It was frustrating how a person could think they had worked through a situation, even felt peace about it, and then out of the blue, the pain of it all came right back to haunt them.

“It just goes to show that even when people make terrible mistakes, God can take a negative situation and turn it into something good.”

Toxic Toffee–Jethro and Puff add humor

Toxic Toffee

by Amanda Flower

Toxic ToffeeAs I read Amanda Flower’s latest cozy mystery, Toxic Toffee, I was delighted to see familiar characters, like Jethro the polka dotted pig. I was amused by the introduction of a huge fluffy pet bunny named Puff and intrigued by the mysterious death of a rabbit farmer whom everyone loves. Reading about the construction of a ten foot toffee rabbit and other Easter treats was appealing to this chocoholic as well.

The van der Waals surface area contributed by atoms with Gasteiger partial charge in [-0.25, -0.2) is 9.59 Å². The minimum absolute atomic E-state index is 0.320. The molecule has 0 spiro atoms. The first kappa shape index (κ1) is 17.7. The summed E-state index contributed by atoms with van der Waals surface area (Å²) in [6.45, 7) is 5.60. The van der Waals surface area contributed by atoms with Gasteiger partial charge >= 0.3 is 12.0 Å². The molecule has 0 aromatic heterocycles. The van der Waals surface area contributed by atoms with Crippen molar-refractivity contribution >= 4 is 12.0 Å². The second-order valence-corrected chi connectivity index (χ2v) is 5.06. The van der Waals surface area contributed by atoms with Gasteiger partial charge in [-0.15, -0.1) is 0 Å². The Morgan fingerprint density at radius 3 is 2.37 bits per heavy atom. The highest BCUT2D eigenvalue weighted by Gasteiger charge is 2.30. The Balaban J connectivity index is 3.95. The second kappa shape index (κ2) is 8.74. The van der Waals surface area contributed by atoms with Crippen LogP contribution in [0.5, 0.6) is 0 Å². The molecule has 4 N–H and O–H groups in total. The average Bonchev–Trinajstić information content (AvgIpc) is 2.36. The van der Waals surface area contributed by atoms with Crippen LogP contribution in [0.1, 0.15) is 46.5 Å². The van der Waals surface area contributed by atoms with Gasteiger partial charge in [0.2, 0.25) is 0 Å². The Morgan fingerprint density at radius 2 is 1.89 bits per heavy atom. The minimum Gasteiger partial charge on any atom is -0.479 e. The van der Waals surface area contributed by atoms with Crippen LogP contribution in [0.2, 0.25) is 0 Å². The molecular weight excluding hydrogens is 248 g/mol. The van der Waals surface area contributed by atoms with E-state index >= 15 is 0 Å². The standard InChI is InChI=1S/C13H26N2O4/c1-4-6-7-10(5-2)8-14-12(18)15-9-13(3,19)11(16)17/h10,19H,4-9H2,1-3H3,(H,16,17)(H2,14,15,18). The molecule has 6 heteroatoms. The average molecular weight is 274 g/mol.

All of this sweetness is wrapped up in an intriguing mystery that starts in New York City where Bailey, chocolatier extraordinaire, and her naive Amish relative Charlotte have been filming candy making for a TV show. They soon leave the fascinating Big Apple where Charlotte’s Amish is frequently “showing” as she encounters a very unfamiliar world. They return to Holmes County, Ohio, where they help Bailey’s grandmother in their Amish candy shop. Bailey is approached by the son of a murdered man with a request that she help solve the mystery of his death. She agrees because of her community ties. Although “Englisch,” her ancestry is Amish and her grandmother is very respected in the community.